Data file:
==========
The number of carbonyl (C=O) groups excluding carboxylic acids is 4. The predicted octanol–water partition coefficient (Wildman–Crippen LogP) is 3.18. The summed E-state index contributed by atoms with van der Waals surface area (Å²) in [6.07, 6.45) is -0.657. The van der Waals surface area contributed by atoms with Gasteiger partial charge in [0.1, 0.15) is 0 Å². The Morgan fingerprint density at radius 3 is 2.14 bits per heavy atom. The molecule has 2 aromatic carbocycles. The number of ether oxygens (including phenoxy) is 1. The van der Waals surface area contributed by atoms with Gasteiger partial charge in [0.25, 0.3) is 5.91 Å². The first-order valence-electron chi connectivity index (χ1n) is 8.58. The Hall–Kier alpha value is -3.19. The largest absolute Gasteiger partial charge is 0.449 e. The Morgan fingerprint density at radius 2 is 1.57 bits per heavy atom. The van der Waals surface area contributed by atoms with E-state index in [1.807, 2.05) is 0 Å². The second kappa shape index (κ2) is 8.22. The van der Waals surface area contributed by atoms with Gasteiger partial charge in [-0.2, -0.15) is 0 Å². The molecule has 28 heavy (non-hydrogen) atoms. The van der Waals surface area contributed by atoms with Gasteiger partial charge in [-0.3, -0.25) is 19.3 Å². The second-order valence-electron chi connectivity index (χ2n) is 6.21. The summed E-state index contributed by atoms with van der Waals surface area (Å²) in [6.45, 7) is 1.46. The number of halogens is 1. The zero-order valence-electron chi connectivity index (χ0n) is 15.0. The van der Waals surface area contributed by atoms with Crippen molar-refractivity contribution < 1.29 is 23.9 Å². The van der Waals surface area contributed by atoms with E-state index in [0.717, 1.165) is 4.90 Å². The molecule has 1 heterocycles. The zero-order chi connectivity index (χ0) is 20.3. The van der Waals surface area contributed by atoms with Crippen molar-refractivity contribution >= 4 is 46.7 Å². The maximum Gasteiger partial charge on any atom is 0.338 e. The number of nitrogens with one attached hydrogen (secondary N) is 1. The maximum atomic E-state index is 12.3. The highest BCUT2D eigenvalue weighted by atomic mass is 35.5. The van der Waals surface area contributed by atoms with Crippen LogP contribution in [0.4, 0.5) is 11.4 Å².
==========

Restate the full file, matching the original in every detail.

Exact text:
The number of carbonyl (C=O) groups excluding carboxylic acids is 4. The predicted octanol–water partition coefficient (Wildman–Crippen LogP) is 3.18. The summed E-state index contributed by atoms with van der Waals surface area (Å²) in [6.07, 6.45) is -0.657. The van der Waals surface area contributed by atoms with Gasteiger partial charge in [0.1, 0.15) is 0 Å². The Morgan fingerprint density at radius 3 is 2.14 bits per heavy atom. The molecule has 2 aromatic carbocycles. The number of ether oxygens (including phenoxy) is 1. The van der Waals surface area contributed by atoms with Gasteiger partial charge in [0.25, 0.3) is 5.91 Å². The first-order valence-electron chi connectivity index (χ1n) is 8.58. The Hall–Kier alpha value is -3.19. The largest absolute Gasteiger partial charge is 0.449 e. The Morgan fingerprint density at radius 2 is 1.57 bits per heavy atom. The van der Waals surface area contributed by atoms with E-state index in [1.807, 2.05) is 0 Å². The second kappa shape index (κ2) is 8.22. The van der Waals surface area contributed by atoms with Gasteiger partial charge in [-0.2, -0.15) is 0 Å². The molecule has 28 heavy (non-hydrogen) atoms. The van der Waals surface area contributed by atoms with Gasteiger partial charge in [-0.3, -0.25) is 19.3 Å². The second-order valence-electron chi connectivity index (χ2n) is 6.21. The summed E-state index contributed by atoms with van der Waals surface area (Å²) in [6.45, 7) is 1.46. The number of halogens is 1. The zero-order valence-electron chi connectivity index (χ0n) is 15.0. The van der Waals surface area contributed by atoms with Crippen molar-refractivity contribution < 1.29 is 23.9 Å². The van der Waals surface area contributed by atoms with E-state index in [0.717, 1.165) is 4.90 Å². The molecule has 1 heterocycles. The zero-order chi connectivity index (χ0) is 20.3. The van der Waals surface area contributed by atoms with Crippen molar-refractivity contribution >= 4 is 46.7 Å². The maximum Gasteiger partial charge on any atom is 0.338 e. The number of nitrogens with one attached hydrogen (secondary N) is 1. The maximum atomic E-state index is 12.3. The highest BCUT2D eigenvalue weighted by atomic mass is 35.5. The van der Waals surface area contributed by atoms with Crippen LogP contribution in [0.4, 0.5) is 11.4 Å².